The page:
Libraries and the FBI Guidelines for Preventing Extremism in Schools

As pointed out in Intellectual Freedom News recently, the FBI has announced plans to refer more suspects showing leanings toward becoming terrorists—particularly juveniles—to interventions by involving community leaders, educators, mental health professionals, religious leaders, parents and peers, depending on the circumstances. In these cases, the FBI will not necessarily cease its criminal investigation and will remain alert to suspects who become dangerous or plan to travel to join extremists overseas. To assist this effort, the FBI has published guidelines for secondary school personnel regarding at-risk behaviors that serve as “drivers of violent extremism,” to facilitate intervention activities that would disengage youth from them.

While this may seem expedient from the FBI’s law enforcement perspective, there is little published evidence that high schools are hotbeds of potential terrorist recruits. For example the September 2015 report lists 54 “American foreign fighter aspirants and recruits” in Appendix II whose ages are listed. Of these 54, 3 are age 15-17 (all are from one Colorado family), and 2 are age 18 (both from Minnesota). Far more are over age 30.

The FBI Guidelines imply that there should be increased surveillance of adolescents deemed “at risk” by a variety of criteria, especially those youth who use social media and the Internet to access information. Given the changing demographics of the high school population, it is incumbent on school media specialists and their public library counterparts to remember that minority teenagers are already oversurveilled online and in person in a variety of contexts. Adding libraries to this list of surveilled institutions runs in direct opposition to the institution’s mission as well as its attractiveness and usefulness to young people.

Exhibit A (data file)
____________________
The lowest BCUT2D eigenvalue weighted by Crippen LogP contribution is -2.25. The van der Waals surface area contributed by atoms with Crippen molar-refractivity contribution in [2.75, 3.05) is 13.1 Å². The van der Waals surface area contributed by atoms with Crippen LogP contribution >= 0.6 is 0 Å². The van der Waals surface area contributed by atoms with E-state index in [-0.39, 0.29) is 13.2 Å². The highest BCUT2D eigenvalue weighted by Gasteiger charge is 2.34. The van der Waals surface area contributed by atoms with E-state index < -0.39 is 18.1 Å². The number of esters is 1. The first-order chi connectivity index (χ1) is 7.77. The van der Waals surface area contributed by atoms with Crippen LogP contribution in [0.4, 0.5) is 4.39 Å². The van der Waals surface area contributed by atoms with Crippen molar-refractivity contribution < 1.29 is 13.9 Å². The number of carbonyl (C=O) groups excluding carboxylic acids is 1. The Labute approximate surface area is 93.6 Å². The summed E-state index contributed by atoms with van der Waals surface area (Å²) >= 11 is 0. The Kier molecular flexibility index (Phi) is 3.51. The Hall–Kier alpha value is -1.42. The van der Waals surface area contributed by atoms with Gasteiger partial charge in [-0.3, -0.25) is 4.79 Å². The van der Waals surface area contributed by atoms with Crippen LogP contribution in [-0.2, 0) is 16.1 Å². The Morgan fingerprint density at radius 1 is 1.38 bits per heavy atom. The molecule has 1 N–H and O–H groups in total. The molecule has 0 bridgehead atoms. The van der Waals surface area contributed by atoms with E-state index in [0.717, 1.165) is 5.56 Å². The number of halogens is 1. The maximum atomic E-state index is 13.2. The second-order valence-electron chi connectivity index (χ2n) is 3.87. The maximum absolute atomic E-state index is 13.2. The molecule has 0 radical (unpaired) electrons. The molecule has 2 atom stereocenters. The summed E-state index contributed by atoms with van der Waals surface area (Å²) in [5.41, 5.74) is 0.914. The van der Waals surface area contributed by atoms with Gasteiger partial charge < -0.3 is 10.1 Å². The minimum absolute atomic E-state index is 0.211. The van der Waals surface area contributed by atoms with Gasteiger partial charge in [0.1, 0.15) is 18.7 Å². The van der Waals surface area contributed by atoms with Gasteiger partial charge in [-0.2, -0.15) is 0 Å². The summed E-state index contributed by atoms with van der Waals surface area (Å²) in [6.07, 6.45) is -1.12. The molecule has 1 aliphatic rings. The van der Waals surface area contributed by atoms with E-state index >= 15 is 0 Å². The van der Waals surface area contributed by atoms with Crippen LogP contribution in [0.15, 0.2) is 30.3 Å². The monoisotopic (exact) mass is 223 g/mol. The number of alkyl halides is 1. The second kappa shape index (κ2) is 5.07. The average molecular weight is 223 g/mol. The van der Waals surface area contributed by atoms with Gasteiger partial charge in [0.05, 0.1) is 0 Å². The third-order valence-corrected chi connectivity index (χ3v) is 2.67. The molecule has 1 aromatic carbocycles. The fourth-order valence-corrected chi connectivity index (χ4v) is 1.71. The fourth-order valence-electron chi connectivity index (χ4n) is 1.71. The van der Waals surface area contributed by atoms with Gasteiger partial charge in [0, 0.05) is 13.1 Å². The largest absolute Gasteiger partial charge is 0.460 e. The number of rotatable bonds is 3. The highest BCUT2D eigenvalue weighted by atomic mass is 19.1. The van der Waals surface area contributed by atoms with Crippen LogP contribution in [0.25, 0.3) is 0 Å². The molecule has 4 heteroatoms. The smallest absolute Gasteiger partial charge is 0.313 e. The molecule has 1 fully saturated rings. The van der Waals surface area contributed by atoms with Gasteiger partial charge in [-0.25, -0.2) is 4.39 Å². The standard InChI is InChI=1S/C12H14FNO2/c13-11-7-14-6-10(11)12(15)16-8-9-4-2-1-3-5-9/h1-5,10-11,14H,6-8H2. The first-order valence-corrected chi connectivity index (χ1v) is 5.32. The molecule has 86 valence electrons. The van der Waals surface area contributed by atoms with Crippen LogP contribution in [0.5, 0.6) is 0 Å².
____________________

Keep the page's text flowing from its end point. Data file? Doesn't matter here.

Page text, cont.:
As noted in Standards for 21st Century Learners, school library media specialists are supposed to help students “make sense of information gathered from diverse sources by identifying misconceptions, main and supporting ideas, conflicting information, and point of view or bias.” Given this standard, and the usual array of assignments on contemporary issues in the school curriculum, it might be said that school library media specialists and their instructional colleagues are already helping adolescents think critically about the information they find on the Internet.

In addition to the role of school library media specialists as information literacy instructors, the existence of the FBI Guidelines warrant a reminder that confidentiality of library records is a core value of librarianship. For libraries to flourish as centers for uninhibited access to information, librarians must stand between users’ right to privacy and freedom of inquiry on the one hand and perceptions of prohibition (real or imagined) against their exercise on the other. Just as people who borrow murder mysteries are unlikely to be murderers, so there is no evidence that seeking information on the Internet about terrorism produces terrorists, regardless of age. Those seeking information on the Internet about terrorism are unlikely to be terrorists, regardless of age, and may only be looking for information for a school assignment. Even if such Internet use is personal, librarians need to remember that being curious and being young does not automatically make one suspect, nor in-need of a mind-changing intervention, even among at-risk youth.

Written by Mary K. Chelton

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